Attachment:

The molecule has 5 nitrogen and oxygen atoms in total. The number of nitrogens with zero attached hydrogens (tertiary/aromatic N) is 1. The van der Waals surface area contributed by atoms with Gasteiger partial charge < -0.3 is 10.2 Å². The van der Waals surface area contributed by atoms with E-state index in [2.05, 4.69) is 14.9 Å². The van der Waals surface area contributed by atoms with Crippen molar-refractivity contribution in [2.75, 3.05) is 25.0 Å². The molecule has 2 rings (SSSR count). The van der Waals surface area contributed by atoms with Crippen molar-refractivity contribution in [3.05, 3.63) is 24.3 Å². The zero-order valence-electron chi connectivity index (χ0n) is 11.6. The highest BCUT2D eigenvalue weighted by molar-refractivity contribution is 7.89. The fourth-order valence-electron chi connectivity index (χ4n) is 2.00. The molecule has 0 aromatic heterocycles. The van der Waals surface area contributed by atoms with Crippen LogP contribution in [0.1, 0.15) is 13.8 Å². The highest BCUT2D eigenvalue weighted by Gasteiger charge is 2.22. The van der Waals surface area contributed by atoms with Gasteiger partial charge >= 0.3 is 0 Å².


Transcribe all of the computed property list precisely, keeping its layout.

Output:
The molecule has 5 nitrogen and oxygen atoms in total. The number of nitrogens with zero attached hydrogens (tertiary/aromatic N) is 1. The van der Waals surface area contributed by atoms with Gasteiger partial charge < -0.3 is 10.2 Å². The van der Waals surface area contributed by atoms with E-state index in [2.05, 4.69) is 14.9 Å². The van der Waals surface area contributed by atoms with Crippen molar-refractivity contribution in [2.75, 3.05) is 25.0 Å². The molecule has 2 rings (SSSR count). The van der Waals surface area contributed by atoms with Crippen molar-refractivity contribution in [3.05, 3.63) is 24.3 Å². The zero-order valence-electron chi connectivity index (χ0n) is 11.6. The highest BCUT2D eigenvalue weighted by molar-refractivity contribution is 7.89. The fourth-order valence-electron chi connectivity index (χ4n) is 2.00. The molecule has 0 aromatic heterocycles. The van der Waals surface area contributed by atoms with Crippen LogP contribution in [0.1, 0.15) is 13.8 Å². The highest BCUT2D eigenvalue weighted by Gasteiger charge is 2.22. The van der Waals surface area contributed by atoms with Gasteiger partial charge >= 0.3 is 0 Å².